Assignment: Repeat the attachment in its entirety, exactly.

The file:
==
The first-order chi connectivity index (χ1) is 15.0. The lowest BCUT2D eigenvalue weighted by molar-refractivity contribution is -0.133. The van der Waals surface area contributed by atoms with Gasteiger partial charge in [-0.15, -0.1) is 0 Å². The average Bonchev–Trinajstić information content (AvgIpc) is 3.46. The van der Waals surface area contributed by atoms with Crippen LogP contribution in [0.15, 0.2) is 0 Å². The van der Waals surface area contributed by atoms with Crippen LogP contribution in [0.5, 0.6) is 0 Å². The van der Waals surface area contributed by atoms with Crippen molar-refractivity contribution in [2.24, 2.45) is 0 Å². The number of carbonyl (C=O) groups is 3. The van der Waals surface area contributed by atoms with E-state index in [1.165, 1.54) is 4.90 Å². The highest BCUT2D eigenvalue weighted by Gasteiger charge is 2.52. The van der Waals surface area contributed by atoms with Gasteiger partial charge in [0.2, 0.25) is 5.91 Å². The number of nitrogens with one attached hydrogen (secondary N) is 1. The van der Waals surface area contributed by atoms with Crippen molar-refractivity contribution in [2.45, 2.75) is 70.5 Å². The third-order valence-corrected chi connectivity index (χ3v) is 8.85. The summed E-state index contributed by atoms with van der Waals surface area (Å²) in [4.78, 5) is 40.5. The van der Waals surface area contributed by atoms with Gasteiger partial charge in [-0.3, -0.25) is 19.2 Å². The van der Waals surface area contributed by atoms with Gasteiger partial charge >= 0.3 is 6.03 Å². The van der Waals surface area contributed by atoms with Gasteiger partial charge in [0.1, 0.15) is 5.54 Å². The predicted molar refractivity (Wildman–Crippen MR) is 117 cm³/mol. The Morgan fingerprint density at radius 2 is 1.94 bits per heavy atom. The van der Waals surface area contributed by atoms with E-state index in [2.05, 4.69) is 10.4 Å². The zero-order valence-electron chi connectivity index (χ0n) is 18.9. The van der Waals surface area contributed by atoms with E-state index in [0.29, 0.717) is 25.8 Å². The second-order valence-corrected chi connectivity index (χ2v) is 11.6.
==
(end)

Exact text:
The first-order chi connectivity index (χ1) is 15.0. The lowest BCUT2D eigenvalue weighted by molar-refractivity contribution is -0.133. The van der Waals surface area contributed by atoms with Gasteiger partial charge in [-0.15, -0.1) is 0 Å². The average Bonchev–Trinajstić information content (AvgIpc) is 3.46. The van der Waals surface area contributed by atoms with Crippen LogP contribution in [0.15, 0.2) is 0 Å². The van der Waals surface area contributed by atoms with Crippen LogP contribution in [0.5, 0.6) is 0 Å². The van der Waals surface area contributed by atoms with Crippen molar-refractivity contribution in [2.24, 2.45) is 0 Å². The number of carbonyl (C=O) groups is 3. The van der Waals surface area contributed by atoms with E-state index in [1.165, 1.54) is 4.90 Å². The highest BCUT2D eigenvalue weighted by Gasteiger charge is 2.52. The van der Waals surface area contributed by atoms with Gasteiger partial charge in [0.2, 0.25) is 5.91 Å². The number of nitrogens with one attached hydrogen (secondary N) is 1. The van der Waals surface area contributed by atoms with Crippen molar-refractivity contribution in [2.45, 2.75) is 70.5 Å². The third-order valence-corrected chi connectivity index (χ3v) is 8.85. The summed E-state index contributed by atoms with van der Waals surface area (Å²) in [4.78, 5) is 40.5. The van der Waals surface area contributed by atoms with Gasteiger partial charge in [-0.3, -0.25) is 19.2 Å². The van der Waals surface area contributed by atoms with Gasteiger partial charge >= 0.3 is 6.03 Å². The van der Waals surface area contributed by atoms with Gasteiger partial charge in [0.1, 0.15) is 5.54 Å². The predicted molar refractivity (Wildman–Crippen MR) is 117 cm³/mol. The Morgan fingerprint density at radius 2 is 1.94 bits per heavy atom. The van der Waals surface area contributed by atoms with E-state index in [2.05, 4.69) is 10.4 Å². The zero-order valence-electron chi connectivity index (χ0n) is 18.9. The van der Waals surface area contributed by atoms with E-state index in [0.29, 0.717) is 25.8 Å². The second-order valence-corrected chi connectivity index (χ2v) is 11.6.